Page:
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Post Menopausal Ovarian Cysts: Reasons, Menaces And Answers

Posted Mar 25 2010 5:13pm

Even though ovarian cysts after the menopause are less common, instances do crop up and may cause difficulties. Post-menopausal women with an ovarian cyst that is not suitable for conservative management may have to have an oophorectomy. This operation is done to take out the ovary within a bag so as not to have the cyst break open in the peritoneal cavity.


Post-menopausal women are recommended to take a sonographical CA125 test using transvaginal grayscale. Magnetic resonance imaging (MRI), computed tomography (CT), and Doppler scans are not as good for the detection of post-menopausal cysts. Transvaginal ultrasound is the best way to understand the situation of ovarian cysts because it gives enhanced detail and more sensitivity. Larger cysts nevertheless should be examined transabdominally.


After menopause, ovarian cysts are contracted by about 17 percent of women. No optimal management solution for cysts exists. Many cysts will be reabsorbed by themselves without major difficulty. Malignancy and ovarian cysts do not appear to have much correlation, but ovarian cancer is showing a disturbing rise in older women. Survival is statistically unlikely, if the cancer spreads beyond the ovary. To be completely sure it is necessary to do a full laparotomy and staging procedure, even though it is well to be suspicious of the possible malignancy of all ovarian cysts in women after the menopause.


From a sample of 226 women recent research on post-menopausal ovarian cysts suggests that ovarian cysts that are smaller than 50mm in diameter are benign and can be treated with safe management involving regular monitoring of the cyst size and the CA 125 levels.


There are two main questions concerning ovarian cysts for women after menopause: what is the best management; and where the treatment should take place. A gynecologist generalist should be able to manage low-risk cases, but intermediate-risk cases should be referred to a cancer unit and those women who represent high-risk cases should go to a cancer center.


Management changes should be revised accordingly when used with an index to determine malignancy risk. Measurement of CA 125 which is used in more than four out of every five studies is a typical test here. Usually a cutoff of 30 u/ml is used with test specificity of 75 percent and sensitivity of 81 percent. Using ultrasound has demonstrated 73 percent specificity and 89 percent sensitivity. To usefully evaluate ovarian cysts, Doppler sonography with color flow has also proven its worth. It is less effective in the evaluation of a tumor as benign or malignant to examine the cytological fluid from an ovarian cyst. In this case the sensitivity is only around 25 percent and the danger is greater that the cyst will break open.


The recommendation for women after the menopause when laparoscopic management of ovarian cysts is done is frequently not for cystectomy but in fact for oophorectomy. Trying to use ovarian cyst fluid for a cytological assessment is a common error when trying to evaluate system malignancy. The accuracy factor is only 25 percent with an increased risk of cyst rupture. The higher risk malignancy index indicates all ovarian cysts suspected of malignancy in post-menopausal women.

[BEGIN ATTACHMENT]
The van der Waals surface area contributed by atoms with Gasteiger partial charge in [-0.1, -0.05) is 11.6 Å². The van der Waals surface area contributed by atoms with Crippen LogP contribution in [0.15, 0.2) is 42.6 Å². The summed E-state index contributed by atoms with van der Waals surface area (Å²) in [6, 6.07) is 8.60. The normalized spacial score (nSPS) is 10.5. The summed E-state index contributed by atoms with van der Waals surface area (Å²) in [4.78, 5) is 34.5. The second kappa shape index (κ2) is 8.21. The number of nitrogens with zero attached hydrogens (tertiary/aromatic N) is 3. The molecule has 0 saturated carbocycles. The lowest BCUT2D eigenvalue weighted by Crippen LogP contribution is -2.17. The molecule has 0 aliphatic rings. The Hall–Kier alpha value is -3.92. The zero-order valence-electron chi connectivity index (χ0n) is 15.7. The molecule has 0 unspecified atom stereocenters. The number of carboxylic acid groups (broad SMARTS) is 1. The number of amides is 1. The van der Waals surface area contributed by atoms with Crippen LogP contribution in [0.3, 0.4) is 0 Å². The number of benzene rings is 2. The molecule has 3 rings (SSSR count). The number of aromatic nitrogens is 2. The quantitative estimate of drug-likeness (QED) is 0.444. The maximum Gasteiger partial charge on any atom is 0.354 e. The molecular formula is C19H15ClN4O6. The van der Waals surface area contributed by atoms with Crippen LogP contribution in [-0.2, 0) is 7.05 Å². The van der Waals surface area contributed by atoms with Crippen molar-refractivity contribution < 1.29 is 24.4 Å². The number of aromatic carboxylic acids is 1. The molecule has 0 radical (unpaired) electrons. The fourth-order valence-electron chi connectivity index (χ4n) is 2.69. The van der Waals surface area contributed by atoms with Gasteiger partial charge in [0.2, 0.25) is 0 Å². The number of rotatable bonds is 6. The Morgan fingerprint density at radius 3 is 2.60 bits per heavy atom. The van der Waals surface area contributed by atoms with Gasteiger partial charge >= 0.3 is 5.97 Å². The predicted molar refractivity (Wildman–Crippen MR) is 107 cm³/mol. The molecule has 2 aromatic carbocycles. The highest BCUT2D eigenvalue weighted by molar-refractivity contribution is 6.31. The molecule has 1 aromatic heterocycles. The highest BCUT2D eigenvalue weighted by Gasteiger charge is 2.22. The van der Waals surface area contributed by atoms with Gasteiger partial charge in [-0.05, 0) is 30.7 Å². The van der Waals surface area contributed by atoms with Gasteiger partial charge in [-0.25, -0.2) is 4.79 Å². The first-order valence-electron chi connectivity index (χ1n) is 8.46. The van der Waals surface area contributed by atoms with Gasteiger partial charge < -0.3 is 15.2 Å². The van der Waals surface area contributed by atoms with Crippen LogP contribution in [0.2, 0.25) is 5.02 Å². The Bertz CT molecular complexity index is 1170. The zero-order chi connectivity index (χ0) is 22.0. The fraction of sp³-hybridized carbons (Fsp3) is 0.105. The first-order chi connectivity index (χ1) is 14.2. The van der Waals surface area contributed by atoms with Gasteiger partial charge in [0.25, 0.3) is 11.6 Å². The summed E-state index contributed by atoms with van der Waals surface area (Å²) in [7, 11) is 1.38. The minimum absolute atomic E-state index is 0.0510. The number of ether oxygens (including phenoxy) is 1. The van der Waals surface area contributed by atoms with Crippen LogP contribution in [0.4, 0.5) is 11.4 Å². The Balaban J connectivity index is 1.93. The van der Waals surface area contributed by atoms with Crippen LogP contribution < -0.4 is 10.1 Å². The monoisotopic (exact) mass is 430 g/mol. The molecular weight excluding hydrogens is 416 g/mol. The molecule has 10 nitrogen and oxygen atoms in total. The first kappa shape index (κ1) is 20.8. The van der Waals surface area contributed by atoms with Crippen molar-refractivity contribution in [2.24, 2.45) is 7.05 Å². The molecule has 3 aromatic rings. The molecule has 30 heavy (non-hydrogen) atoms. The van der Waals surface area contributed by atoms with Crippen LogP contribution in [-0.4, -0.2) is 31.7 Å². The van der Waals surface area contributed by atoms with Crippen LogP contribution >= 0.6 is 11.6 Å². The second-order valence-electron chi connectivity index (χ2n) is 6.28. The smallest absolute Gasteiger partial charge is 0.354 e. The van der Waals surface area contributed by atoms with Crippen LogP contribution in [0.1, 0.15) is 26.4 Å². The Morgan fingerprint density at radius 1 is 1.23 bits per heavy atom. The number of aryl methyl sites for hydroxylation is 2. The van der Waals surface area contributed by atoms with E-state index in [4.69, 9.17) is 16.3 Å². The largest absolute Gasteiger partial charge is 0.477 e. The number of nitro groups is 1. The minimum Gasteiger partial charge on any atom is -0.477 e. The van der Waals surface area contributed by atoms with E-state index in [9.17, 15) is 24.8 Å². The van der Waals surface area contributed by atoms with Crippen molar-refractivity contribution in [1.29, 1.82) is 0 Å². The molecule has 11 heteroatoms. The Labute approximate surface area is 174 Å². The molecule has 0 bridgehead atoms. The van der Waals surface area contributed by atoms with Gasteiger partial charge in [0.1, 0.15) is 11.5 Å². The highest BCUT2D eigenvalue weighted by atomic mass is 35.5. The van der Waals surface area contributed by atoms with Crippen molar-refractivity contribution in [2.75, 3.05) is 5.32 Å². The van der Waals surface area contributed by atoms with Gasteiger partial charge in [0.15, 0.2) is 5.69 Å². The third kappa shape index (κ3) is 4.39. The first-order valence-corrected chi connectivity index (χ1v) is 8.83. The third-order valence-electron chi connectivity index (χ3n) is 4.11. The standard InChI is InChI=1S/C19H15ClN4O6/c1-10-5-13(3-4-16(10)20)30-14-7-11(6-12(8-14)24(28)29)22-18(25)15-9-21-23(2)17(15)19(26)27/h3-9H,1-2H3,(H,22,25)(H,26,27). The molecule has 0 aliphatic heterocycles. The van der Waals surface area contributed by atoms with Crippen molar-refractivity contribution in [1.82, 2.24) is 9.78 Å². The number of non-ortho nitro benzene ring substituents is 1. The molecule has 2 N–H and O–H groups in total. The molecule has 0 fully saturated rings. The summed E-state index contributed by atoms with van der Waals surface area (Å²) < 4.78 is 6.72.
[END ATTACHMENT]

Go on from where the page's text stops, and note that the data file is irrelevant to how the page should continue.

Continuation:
If laparoscopy indicates suspicious clinical evidence, then a full laparotomy and subsequent staging procedures are to be employed. A certified surgeon within a cancer center team that is multidisciplinary is required. For this reason, it may be said that aspiration does not have a role to play after menopause for asymptomatic ovarian cysts management. Notwithstanding, it might still form a part of the pre-surgical management together with laparoscopy and laparotomy.


The incision under extension of the midline should include the cytology in the form of ascite washings, laparotomy that is well documented, and biopsies from adhesion and areas that are suspect. It should also include infra-colic omentectomy as well as BSO and TAH. In the case of a malignant cyst, this may have grave repercussions on the probability of survival of the patient.


Post-menopausal ovarian cysts in common with many other chronic health ailments have no simple cause. For this reason, classical medicine that only focuses on a specific symptom will not be successful in remedying ovarian cysts. Several factors will in fact trigger the formation of an ovarian cyst. Some of these factors are directly responsible for ovarian cysts forming, and others act indirectly to play a secondary part to worsen existing cysts. Although classical medicine may be of use in handling a primary cause, these indirect factors will stay around and be the root of further complications.


A holistic program is the only way to free yourself from a complaint of post-menopausal ovarian cysts. Because multiple factors are at the root of ovarian cysts, the treatment needs to integrate multiple dimensions. This is the only way for getting to the real, underlying problems and removing cysts forever.

Mary Parker is an author of the best-selling e-book, “Ovarian Cysts No More- The Secrets Of Curing Ovarian Cysts Holistically”. To Learn More About Her Unique 3-Step Holistic Ovarian Cysts Cure System Visit: . For further information visit:


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